Hello Jamshid. Thank you so much for talking to BUZZ Magazine. Firstly, we’d like to know what made you become a filmmaker?
I think I have my mother to thank for that. As kids, my mum used to take all my building friends and me to the cinema whenever a new film released. It used to be a daylong fun trip as back then we would travel all the way to cinemas like Sterling and Regal from the suburbs. We looked forward to these outings and obviously the exclusivity of being able to watch films only on the big-screen since we didn’t have many options on the television back then. I guess because of the ethereal experience films always gave me, as I grew older, I started getting more curious to know what goes behind bringing that amazing experience which entertains the audience and helps transcend them into this different world, forgetting everything else. A filmmaker has, like this magic wand that can make the audience experience a range of emotions in a short time, apart from, of course inspiring and stimulating them. I wanted to be in possession of that magic wand. I kept itching to be part of this medium, which I believe is one of the most powerful mediums of communication. That itch made me quit my job as a media planner and jump into films, my raison d’etre.
What inspired you to write the story for Akuri…and a pinch of hope?
A while back, on a Radio station, I heard a listener share this beautiful, short encounter he had with a stranger on a train. I was absolutely touched by the man’s experience and had this smile on me the whole day. It got me thinking; we actually have no idea what experiences life can throw at us. Take people whom we meet in our daily lives as an example. Sometimes, it doesn’t make sense, the short periods of time some people come in our lives, or the outcomes from what they say or do. Some short, unplanned encounters may end up entirely altering your path in life. I thought of exploring what could happen if two people, completely unknown to each other and poles apart in their characteristics, met. This forms the crux/plot of Akuri…and a pinch of hope.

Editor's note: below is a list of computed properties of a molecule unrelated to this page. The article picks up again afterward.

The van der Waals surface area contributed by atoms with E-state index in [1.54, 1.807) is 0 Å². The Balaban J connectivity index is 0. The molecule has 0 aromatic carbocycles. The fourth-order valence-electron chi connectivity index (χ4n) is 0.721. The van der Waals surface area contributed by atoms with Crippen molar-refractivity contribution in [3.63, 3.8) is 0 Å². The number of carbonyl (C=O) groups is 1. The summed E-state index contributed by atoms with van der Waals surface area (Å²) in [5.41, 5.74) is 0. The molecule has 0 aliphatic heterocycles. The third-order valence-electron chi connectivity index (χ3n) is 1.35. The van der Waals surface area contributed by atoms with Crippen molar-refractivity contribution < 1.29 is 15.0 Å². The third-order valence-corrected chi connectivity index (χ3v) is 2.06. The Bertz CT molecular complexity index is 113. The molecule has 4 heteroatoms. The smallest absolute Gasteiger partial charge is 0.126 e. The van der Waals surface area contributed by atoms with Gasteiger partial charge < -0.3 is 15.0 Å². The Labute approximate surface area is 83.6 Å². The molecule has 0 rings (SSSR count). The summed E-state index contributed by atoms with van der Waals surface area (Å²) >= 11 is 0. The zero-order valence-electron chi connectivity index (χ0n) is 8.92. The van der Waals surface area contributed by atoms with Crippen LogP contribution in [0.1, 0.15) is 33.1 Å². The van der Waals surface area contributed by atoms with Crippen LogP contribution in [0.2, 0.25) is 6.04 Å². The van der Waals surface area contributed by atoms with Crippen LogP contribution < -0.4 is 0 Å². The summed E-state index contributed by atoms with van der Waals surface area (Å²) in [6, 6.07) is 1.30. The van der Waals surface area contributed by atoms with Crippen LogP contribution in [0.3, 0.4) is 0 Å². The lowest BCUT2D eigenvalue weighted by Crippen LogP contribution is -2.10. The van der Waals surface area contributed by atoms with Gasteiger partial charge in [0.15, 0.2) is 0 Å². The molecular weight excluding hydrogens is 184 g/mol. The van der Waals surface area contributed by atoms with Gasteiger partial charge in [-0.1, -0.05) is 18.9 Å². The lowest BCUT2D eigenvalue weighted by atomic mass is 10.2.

How different is shooting a short film from shooting a feature film?
Well, they are not much different from each other. Both have their own advantages. Shorts don’t really enjoy the kind of budgetary and logistical comforts of a feature film, although they give you a little more leeway in going experimental without worrying about the commercials.
You play three roles: story, screenplay and director – does that make your job easier or more difficult?
I believe, as a filmmaker, even if someone else has written the script, you tend to have a lot of inputs in the screenwriting, before the script is finalized. Directing and executing your own script is probably a little more streamlined and faster since you have visualized it yourself while writing.
Is there any particular short story/novel that you’d love to adapt into a film?
I recently finished reading this book, which is a collection of short, unconventional love stories of real people. A few of them have kicked me to adapt them into feature films.
Do you have a favorite short film that you would like to recommend to our readers?
Humara Movie makes some really good short film content and so does Terribly Tiny Talkies. It resonates with me the most.
What can we expect from you next?
I have just finished writing a full-length Hindi feature film script, my directorial debut and shall start pitching it to studios soon. I have also co-written a Hindi feature film, which is scheduled to go on floor in May.
Is there any actor/actress that you would love to work with some day?
The wish list is quite long, but if I have to narrow down, I personally connect with the work of Aamir Khan, Ranbir Kapoor, Nawazuddin Siddique, Irrfan in the male actors. The female wish list would include Anushka Sharma, Alia Bhatt, Nimrat Kaur and Tisca Chopra.
Do you have any message for our readers?
Life doesn’t always deal the right cards, guys. But, every negative we face, always has a positive hidden somewhere. It’s just how long we take to find that positive and find our happiness…our Akuri.
Good luck with Akuri! Thank you again for talking with us.
Thank you…it’s been a pleasure.